The learning to read process follows 6 steps.
Common Concerns/Questions When Teaching Your Child to Read
My child can blend a consonant and a vowel together (ex: ha, he, hi, ho hu), but when they go to read a word, they revert to sounding out each individual sound, h-a-t, instead of ha-t. Why are they doing this?
When sounding out a sentence, my child just read the word "bike" in the last sentence but when they get to it again, just a few words later, they don't remember it as "bike" and have to re-sound it out. They even do this with sight words they know! I think there's something wrong with them and maybe it's a learning disability or processing issue.
Why can my child sound out/read single words on a flashcard or written on paper, but when they are put into a sentence, they either cannot read it, or they meltdown?
My child cannot answer one question about something they JUST read.
This will be the case until your child is a fluent reader who no longer decodes words. Do not test your child's comprehension on words, sentences, and stories they are working hard to decode. Test comprehension on things that YOU read ALOUD. Read your child lots of good literature. Don't ask them questions, instead say, "Tell me about the story I just read." Or, "What's something you can remember about this story." You will be SHOCKED at the detail they can remember.
My child still cannot determine if a letter is b or d. I think they are dyslexic.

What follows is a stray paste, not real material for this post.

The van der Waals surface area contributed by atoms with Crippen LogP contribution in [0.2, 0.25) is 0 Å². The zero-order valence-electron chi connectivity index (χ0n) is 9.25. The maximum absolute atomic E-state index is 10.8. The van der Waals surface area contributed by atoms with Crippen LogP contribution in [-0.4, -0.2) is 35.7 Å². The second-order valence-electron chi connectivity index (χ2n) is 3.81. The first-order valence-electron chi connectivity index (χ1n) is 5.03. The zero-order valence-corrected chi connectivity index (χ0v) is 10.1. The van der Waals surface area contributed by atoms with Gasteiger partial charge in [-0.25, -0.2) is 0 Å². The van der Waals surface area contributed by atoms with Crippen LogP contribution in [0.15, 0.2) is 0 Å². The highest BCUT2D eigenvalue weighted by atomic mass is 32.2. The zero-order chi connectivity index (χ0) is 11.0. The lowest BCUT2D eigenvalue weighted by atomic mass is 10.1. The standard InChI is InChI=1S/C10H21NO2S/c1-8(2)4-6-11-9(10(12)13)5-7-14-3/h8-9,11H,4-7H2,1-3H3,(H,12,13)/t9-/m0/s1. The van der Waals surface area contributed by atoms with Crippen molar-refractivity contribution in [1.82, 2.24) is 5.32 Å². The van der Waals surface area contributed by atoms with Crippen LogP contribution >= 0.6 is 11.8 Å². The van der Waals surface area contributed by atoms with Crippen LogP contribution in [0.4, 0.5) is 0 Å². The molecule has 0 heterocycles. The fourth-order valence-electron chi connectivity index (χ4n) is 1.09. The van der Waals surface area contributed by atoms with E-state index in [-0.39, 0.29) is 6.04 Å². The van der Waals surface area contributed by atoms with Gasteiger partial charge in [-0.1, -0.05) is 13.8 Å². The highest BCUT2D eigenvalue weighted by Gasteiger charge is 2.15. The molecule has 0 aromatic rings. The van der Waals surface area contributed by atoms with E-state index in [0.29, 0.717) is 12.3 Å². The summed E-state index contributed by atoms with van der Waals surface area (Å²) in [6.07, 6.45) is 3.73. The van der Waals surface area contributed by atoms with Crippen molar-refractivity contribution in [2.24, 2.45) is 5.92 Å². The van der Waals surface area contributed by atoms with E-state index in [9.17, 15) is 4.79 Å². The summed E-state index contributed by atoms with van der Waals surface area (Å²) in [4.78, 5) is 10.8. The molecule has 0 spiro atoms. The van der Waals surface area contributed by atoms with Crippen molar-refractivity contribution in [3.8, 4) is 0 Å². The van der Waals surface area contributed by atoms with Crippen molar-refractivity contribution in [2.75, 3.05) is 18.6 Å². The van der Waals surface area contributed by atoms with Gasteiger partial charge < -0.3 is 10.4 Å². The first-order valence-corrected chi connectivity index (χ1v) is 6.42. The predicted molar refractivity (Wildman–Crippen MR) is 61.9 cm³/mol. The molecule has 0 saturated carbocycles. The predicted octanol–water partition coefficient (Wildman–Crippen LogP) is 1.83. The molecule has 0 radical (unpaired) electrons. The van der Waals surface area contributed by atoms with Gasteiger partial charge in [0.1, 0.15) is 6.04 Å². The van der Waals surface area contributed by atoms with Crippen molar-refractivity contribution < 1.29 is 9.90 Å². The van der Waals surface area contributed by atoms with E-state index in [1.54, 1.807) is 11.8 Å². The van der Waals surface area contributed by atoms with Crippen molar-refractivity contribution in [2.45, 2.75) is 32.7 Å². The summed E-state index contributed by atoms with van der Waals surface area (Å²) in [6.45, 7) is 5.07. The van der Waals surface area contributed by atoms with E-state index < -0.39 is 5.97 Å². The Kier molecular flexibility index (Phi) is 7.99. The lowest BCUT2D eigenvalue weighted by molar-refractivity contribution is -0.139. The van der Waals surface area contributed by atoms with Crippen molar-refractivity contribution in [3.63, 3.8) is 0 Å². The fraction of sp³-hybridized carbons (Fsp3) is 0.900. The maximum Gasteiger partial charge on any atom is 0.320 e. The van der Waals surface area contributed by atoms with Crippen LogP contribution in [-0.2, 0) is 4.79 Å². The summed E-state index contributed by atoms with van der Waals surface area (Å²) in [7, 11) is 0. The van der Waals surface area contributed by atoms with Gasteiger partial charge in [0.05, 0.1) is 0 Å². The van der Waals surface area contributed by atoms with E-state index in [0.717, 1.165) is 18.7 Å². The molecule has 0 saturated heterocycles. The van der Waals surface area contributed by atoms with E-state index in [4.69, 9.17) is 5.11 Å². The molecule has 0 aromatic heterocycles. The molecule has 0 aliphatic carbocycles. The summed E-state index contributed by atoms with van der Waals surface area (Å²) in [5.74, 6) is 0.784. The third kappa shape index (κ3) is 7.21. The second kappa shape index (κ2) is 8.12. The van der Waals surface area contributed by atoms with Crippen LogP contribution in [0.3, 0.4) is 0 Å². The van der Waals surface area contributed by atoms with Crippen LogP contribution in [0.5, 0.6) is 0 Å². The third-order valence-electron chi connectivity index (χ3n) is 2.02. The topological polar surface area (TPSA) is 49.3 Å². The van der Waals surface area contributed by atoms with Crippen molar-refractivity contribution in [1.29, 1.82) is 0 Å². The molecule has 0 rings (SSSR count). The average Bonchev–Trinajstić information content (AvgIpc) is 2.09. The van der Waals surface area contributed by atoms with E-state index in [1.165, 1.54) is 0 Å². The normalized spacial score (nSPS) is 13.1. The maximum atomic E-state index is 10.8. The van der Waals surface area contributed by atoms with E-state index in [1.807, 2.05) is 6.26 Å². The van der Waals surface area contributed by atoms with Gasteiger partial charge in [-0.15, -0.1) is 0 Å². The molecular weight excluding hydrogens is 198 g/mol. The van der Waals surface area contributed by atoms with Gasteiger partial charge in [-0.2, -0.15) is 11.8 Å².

This is a common assumption about letter reversals in reading and writing, but it's the wrong conclusion to instantly jump to. There are many students with dyslexia who have never once struggled with b and d reversals. Letter reversals in reading and writing are not even considered a concern until after 3rd grade. Gently and calmly correct or guide.
All the other kids seem to be catching on to reading, but my child is not. What is wrong?
Chances are nothing is wrong! Reading is almost entirely developmental. You cannot speed it up any faster than your child's brain is ready to go. The more you force them, the more you grow a distaste in learning and a distaste for doing hard things. This does not mean you don't work through their lessons and require them to finish their work. It just means to do not add undo stress and anxiety if it is not clicking as fast as you want it to click.
Is reading hard? Yes. Absolutely. Affirm that for your child when they say things like that.
"You are right! This is a really hard thing, but you CAN do hard things." And it might just be the hardest thing on the planet, but keep a soft tone and a smile, especially when they are angry, melting down, or giving up. When you match his/her frustration with yours, or his/her anger with yours, you fuel the fire instead of putting it out.
If your child is still working really hard to decode and a lesson seems long, split it up! Do half of the reading, or half of the phonics lesson. Then move onto another subject and come back to it. Or, wait several hours and come back to finish the rest.
And remember, this too shall pass, and your child will be reading in no time!
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